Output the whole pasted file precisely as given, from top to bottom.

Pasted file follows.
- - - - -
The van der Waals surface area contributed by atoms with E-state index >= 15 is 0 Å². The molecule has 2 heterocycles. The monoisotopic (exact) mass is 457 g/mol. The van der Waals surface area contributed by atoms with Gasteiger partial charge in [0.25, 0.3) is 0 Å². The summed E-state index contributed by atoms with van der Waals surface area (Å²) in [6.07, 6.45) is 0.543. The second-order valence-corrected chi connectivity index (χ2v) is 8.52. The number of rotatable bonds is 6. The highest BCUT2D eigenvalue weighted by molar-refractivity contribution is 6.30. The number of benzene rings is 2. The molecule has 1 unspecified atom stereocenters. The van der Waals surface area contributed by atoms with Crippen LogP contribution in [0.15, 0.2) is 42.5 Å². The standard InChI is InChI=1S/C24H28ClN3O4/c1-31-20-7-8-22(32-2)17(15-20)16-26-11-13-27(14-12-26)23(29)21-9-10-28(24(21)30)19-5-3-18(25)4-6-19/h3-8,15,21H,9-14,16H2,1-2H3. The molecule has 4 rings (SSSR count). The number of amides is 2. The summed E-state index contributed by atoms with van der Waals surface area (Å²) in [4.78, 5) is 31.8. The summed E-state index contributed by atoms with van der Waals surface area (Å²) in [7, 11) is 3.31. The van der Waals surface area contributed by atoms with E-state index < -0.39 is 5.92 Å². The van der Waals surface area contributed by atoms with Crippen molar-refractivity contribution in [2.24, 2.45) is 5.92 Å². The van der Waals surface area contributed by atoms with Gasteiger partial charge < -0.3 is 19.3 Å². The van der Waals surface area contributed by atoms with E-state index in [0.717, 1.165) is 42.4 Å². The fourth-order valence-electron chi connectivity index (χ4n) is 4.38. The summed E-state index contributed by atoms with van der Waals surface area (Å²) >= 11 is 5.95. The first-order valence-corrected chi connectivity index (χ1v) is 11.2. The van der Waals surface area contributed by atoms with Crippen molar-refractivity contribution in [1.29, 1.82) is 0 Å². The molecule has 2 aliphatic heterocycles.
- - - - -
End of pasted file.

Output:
The van der Waals surface area contributed by atoms with E-state index >= 15 is 0 Å². The molecule has 2 heterocycles. The monoisotopic (exact) mass is 457 g/mol. The van der Waals surface area contributed by atoms with Gasteiger partial charge in [0.25, 0.3) is 0 Å². The summed E-state index contributed by atoms with van der Waals surface area (Å²) in [6.07, 6.45) is 0.543. The second-order valence-corrected chi connectivity index (χ2v) is 8.52. The number of rotatable bonds is 6. The highest BCUT2D eigenvalue weighted by molar-refractivity contribution is 6.30. The number of benzene rings is 2. The molecule has 1 unspecified atom stereocenters. The van der Waals surface area contributed by atoms with Crippen LogP contribution in [0.15, 0.2) is 42.5 Å². The standard InChI is InChI=1S/C24H28ClN3O4/c1-31-20-7-8-22(32-2)17(15-20)16-26-11-13-27(14-12-26)23(29)21-9-10-28(24(21)30)19-5-3-18(25)4-6-19/h3-8,15,21H,9-14,16H2,1-2H3. The molecule has 4 rings (SSSR count). The number of amides is 2. The summed E-state index contributed by atoms with van der Waals surface area (Å²) in [4.78, 5) is 31.8. The summed E-state index contributed by atoms with van der Waals surface area (Å²) in [7, 11) is 3.31. The van der Waals surface area contributed by atoms with E-state index < -0.39 is 5.92 Å². The van der Waals surface area contributed by atoms with Crippen molar-refractivity contribution in [2.24, 2.45) is 5.92 Å². The van der Waals surface area contributed by atoms with Gasteiger partial charge < -0.3 is 19.3 Å². The van der Waals surface area contributed by atoms with E-state index in [0.717, 1.165) is 42.4 Å². The fourth-order valence-electron chi connectivity index (χ4n) is 4.38. The summed E-state index contributed by atoms with van der Waals surface area (Å²) >= 11 is 5.95. The first-order valence-corrected chi connectivity index (χ1v) is 11.2. The van der Waals surface area contributed by atoms with Crippen molar-refractivity contribution in [1.29, 1.82) is 0 Å². The molecule has 2 aliphatic heterocycles.